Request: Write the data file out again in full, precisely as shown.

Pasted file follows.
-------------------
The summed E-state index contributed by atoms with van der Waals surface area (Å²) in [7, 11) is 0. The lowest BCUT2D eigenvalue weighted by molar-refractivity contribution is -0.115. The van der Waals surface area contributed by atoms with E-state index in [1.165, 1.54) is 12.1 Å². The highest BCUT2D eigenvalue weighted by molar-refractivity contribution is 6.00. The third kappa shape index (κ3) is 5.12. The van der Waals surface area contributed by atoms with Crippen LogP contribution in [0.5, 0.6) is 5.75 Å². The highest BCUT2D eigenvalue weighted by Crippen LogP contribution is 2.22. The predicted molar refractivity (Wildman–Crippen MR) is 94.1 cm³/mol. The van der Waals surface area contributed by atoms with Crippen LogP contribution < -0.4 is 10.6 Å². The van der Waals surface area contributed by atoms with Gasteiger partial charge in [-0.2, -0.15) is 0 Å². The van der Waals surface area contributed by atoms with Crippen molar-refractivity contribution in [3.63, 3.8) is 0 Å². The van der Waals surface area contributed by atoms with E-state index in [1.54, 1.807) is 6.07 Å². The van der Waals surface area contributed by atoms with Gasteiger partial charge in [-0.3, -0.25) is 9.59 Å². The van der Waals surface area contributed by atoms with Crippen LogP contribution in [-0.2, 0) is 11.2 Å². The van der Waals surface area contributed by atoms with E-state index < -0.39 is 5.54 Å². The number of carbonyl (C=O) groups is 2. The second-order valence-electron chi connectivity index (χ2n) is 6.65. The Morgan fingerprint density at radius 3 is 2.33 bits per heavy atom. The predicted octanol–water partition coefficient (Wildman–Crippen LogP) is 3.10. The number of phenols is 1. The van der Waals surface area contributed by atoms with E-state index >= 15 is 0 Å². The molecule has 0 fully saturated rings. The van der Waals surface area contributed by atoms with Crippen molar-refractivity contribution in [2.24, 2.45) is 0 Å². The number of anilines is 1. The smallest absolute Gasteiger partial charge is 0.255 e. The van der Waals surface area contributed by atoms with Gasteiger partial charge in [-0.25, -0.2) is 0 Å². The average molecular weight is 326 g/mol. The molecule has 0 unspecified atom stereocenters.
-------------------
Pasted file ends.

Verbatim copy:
The summed E-state index contributed by atoms with van der Waals surface area (Å²) in [7, 11) is 0. The lowest BCUT2D eigenvalue weighted by molar-refractivity contribution is -0.115. The van der Waals surface area contributed by atoms with E-state index in [1.165, 1.54) is 12.1 Å². The highest BCUT2D eigenvalue weighted by molar-refractivity contribution is 6.00. The third kappa shape index (κ3) is 5.12. The van der Waals surface area contributed by atoms with Crippen LogP contribution in [0.5, 0.6) is 5.75 Å². The highest BCUT2D eigenvalue weighted by Crippen LogP contribution is 2.22. The predicted molar refractivity (Wildman–Crippen MR) is 94.1 cm³/mol. The van der Waals surface area contributed by atoms with Crippen LogP contribution < -0.4 is 10.6 Å². The van der Waals surface area contributed by atoms with Gasteiger partial charge in [-0.2, -0.15) is 0 Å². The van der Waals surface area contributed by atoms with Crippen molar-refractivity contribution in [3.63, 3.8) is 0 Å². The van der Waals surface area contributed by atoms with E-state index in [1.54, 1.807) is 6.07 Å². The van der Waals surface area contributed by atoms with Gasteiger partial charge in [-0.3, -0.25) is 9.59 Å². The van der Waals surface area contributed by atoms with Crippen LogP contribution in [-0.2, 0) is 11.2 Å². The van der Waals surface area contributed by atoms with E-state index < -0.39 is 5.54 Å². The number of carbonyl (C=O) groups is 2. The second-order valence-electron chi connectivity index (χ2n) is 6.65. The Morgan fingerprint density at radius 3 is 2.33 bits per heavy atom. The predicted octanol–water partition coefficient (Wildman–Crippen LogP) is 3.10. The number of phenols is 1. The van der Waals surface area contributed by atoms with E-state index >= 15 is 0 Å². The molecule has 0 fully saturated rings. The van der Waals surface area contributed by atoms with Crippen molar-refractivity contribution in [2.24, 2.45) is 0 Å². The number of anilines is 1. The smallest absolute Gasteiger partial charge is 0.255 e. The van der Waals surface area contributed by atoms with Gasteiger partial charge in [-0.25, -0.2) is 0 Å². The average molecular weight is 326 g/mol. The molecule has 0 unspecified atom stereocenters.